Thursday, September 30, 2010

mimesis nemesis

mimesis, the old Greek concept of copying. The thought was that art was mimesis, it copied nature. Art could invent nothing. Its an old debate.
But in the stream of what I am working on, its a reference to the copying or almost miming of stories and history which one tells in social interactions. I "copy and paste" stories into a conversation from my memory.
When one is faced with explaining about yourself... telling about who you are and not just peripheral framework regarding yourself... one is faced with the rather large question about how you portray who you are. Do you under state in the belief that the cultural system of the audience is able to process understatement? Or do you inflate and colour the story for effect, knowing that the listeners will desaturate the story as with most media they come into contact with. (one hopes!)
The way one loads meaning into or onto the verbal picture you create is so easy to miscalculate and change the true nature of the point you are making.
In this image, a billboard style picture of myself,I present myself as a face one would find on a sideshow advert. Its the well worn sign board that is put out to attract the curious to come and see the freak show, the bearded lady, the tattooed man, the lizard creature. I have a single rhino horn growing from my forehead. Rhinos are pretty dangerous and lack good eyesight, they tend to rush in horn first, ready to gore any shadow, more bluff than lethal intent.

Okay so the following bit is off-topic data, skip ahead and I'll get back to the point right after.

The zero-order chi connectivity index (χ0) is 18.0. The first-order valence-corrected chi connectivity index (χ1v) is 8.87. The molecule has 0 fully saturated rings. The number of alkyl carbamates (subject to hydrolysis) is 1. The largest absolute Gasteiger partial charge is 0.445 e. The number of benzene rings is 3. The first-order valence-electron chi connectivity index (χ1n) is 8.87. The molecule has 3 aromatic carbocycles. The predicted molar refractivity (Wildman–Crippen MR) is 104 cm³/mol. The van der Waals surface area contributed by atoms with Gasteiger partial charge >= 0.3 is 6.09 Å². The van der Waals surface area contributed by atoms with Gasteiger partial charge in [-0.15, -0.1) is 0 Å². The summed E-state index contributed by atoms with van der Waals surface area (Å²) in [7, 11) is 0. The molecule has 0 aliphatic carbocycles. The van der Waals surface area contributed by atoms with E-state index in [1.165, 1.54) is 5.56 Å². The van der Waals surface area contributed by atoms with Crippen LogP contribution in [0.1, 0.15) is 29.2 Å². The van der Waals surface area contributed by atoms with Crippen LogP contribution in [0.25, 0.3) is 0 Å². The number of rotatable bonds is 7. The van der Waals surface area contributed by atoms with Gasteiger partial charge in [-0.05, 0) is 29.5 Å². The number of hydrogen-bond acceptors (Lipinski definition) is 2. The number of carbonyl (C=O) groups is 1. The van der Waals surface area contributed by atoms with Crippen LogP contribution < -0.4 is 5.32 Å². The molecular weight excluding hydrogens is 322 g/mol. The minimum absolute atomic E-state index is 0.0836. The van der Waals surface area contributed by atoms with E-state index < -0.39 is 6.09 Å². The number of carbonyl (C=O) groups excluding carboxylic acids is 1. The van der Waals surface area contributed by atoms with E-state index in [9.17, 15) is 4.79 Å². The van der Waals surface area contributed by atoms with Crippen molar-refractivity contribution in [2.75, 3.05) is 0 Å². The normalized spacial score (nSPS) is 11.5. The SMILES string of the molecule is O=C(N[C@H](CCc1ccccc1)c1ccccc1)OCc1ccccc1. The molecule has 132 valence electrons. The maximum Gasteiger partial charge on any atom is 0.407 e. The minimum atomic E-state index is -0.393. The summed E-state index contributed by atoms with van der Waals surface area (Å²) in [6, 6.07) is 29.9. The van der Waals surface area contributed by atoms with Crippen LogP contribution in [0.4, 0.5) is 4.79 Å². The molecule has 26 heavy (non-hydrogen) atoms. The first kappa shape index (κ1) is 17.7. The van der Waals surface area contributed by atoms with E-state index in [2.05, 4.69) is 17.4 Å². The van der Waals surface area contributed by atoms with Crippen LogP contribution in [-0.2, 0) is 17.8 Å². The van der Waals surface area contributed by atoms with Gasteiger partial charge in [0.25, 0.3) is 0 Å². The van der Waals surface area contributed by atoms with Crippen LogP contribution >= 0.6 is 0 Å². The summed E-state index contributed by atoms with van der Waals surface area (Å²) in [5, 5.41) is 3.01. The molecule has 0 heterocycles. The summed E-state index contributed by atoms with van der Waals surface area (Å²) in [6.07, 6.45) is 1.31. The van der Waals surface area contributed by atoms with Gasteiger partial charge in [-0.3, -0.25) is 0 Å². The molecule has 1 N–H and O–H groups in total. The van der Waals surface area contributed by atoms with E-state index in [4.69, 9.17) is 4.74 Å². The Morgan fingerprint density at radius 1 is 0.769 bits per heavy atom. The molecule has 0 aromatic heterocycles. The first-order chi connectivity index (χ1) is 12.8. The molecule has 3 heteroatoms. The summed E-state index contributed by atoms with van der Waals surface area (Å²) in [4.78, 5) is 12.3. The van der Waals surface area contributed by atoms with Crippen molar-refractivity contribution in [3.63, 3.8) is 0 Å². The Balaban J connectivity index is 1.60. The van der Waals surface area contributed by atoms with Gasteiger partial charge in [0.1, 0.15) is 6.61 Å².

Its also a reference to the famous self portrait of Albrecht Durer in which he presents himself as a sophisticated gentleman, his long hair in carefully painted ringlets.
The halo.... so many people unconsciously want the artist to be fired into creativity by the Furor Divinus...divine madness... as though its a fragment of greatness or a touchstone of magical power. This is my worn and damaged and rather tacky halo which is worn on ceremonial occasions only. Hoarknockle dragged it out of the vault for this performance. Specially.
The whole surface of the image will be degraded and aged and faded to make it look old and worn. Rather a has been billboard.
The surprise will lie in the center of the work...which is in fact two narrow doors that hinge in the middle of the piece.
On the narrow faces of the two edges that meet when the hinges are closed, will be painstakingly painted insects against a dark background... once again a reference to the concept of Vanitas...the insects taken from 17th Century still lifes.
But thats still not there...for now its the billboard..getting older by the minute.. paint peeling and flaking off.


  1. Ah, a rhino. For a moment I thought you had been half cuckolded. Seriously, very interesting and the open door is of course an old tradition in religious painting - the door being opened just on holy days.
    On the subject of insects, there are some lovely strange insects in a book called "Extreme insects" that just came out.

    In literature this worrying about how you present yourself or how others read you is part of narrative theory. It is most fascinating to see which discourses people use to tell their story. It is the central tenant of narrative therapy where the value of a story is judged to be in its denseness and complexity, not in its mimesis to some truth.

  2. hmmmm tenet or tenant?
    The open door in religious painting... nice...I'll pursue that.
    Two horns indicates cuckolding?... another idea I shall have to look up.
    The insect book is dreadfully tempting...hmmmm hmmmm hmmmm